19.11.2015
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Dissertation: Structural Studies of Nano-Sized Supramolecular Assemblies

Time:

27.11.2015 12:00 — 15:00


Location: Ylistonrinne, KEM4
M.Sc. Filip Topic defends his doctoral dissertation in Organic Chemistry "Structural Studies of Nano-sized Supramolecular Assemblies". Opponent Professor Neil Champness (University of Nottingham, UK) and custos Academy Professor Kari Rissanen (University of Jyväskylä)

Filip Topic, kuva Sandra KaabelM.Sc. Filip Topic defends his doctoral dissertation in Organic Chemistry "Structural Studies of Nano-sized Supramolecular Assemblies". Opponent Professor Neil Champness (University of Nottingham, UK) and custos Academy Professor Kari Rissanen (University of Jyväskylä)

Abstract

In the thesis, the structural studies of a number of supramolecular assemblies are presented, with the results obtained grouped into four different topics. In the first chapter, two studies are presented, one rationalizing the unexpected stereochemical outcome of a subcomponent self-assembly reaction, while the other deals with expanding a class of water-soluble cage complexes and its host-guest chemistry, again prepared by the same approach. The second chapter deals with the self-assembly of chiral pyridine-based ligands with palladium and platinum, focussing mostly on the diastereoselective self-sorting upon their formation. In two cases, however, the unexpected outcome of the self-assembly demanded a more thorough investigation to solve the chemical puzzles that emerged. In the third chapter, structural analysis of two ion receptor systems is presented. First, two similar ion triplet receptor molecules based on (thio)urea are studied, with the crystallographic analysis shedding light both on the shared aspects of their behaviour as well as their differences. Next, strong and selective binding of fluoride in water by an unorthodox receptor is studied and rationalized, also with the help of crystallography. The final chapter is devoted to two cases of demanding crystallographic analysis. In the first example, the challenging part was the modelling of the extensively disordered parts of the molecule. In the second example, a crystal engineering approach was adopted to prepare a solid form of the molecule of interest more amenable to crystallographic analysis.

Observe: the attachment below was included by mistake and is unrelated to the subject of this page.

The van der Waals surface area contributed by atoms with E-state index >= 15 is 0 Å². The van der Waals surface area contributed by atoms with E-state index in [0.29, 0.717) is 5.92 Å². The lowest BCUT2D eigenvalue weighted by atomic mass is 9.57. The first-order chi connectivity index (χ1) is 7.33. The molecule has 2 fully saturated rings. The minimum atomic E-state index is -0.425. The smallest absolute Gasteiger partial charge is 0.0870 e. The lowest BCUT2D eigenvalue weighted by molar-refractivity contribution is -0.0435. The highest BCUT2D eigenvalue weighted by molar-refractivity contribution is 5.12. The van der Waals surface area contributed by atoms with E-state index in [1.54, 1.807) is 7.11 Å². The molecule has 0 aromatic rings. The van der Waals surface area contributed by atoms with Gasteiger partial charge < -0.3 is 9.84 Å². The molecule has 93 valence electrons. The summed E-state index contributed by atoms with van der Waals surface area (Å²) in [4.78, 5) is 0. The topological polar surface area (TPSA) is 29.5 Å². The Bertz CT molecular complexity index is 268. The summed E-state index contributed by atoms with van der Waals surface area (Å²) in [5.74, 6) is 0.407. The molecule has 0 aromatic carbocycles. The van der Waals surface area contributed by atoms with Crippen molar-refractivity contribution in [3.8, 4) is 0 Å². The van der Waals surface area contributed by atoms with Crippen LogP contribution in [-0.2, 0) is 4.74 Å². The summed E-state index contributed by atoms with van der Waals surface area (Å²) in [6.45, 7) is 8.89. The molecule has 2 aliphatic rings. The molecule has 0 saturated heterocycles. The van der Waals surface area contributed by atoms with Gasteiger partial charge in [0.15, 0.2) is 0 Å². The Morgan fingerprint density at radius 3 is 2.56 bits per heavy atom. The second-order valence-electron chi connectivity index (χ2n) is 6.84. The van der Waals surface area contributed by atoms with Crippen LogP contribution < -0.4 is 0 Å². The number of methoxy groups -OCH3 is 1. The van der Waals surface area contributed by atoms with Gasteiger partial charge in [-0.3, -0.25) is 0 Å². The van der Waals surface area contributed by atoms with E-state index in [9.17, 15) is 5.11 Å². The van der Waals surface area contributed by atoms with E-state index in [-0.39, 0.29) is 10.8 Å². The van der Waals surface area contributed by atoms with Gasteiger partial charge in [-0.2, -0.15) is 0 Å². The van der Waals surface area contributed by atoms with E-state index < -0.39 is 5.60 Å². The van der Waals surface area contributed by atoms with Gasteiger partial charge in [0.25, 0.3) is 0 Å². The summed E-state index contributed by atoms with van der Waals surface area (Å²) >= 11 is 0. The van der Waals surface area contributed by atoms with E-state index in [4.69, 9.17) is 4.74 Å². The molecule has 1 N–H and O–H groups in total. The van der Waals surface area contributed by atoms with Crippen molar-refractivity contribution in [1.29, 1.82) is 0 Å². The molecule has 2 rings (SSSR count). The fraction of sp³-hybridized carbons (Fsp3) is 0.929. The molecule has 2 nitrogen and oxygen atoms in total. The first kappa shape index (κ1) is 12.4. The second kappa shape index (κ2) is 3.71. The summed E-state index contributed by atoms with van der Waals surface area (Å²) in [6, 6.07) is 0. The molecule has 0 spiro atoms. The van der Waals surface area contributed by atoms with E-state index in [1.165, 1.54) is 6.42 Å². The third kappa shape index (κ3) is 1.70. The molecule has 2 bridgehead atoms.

More information

Filip Topic

None

filip.f.topic@jyu.fi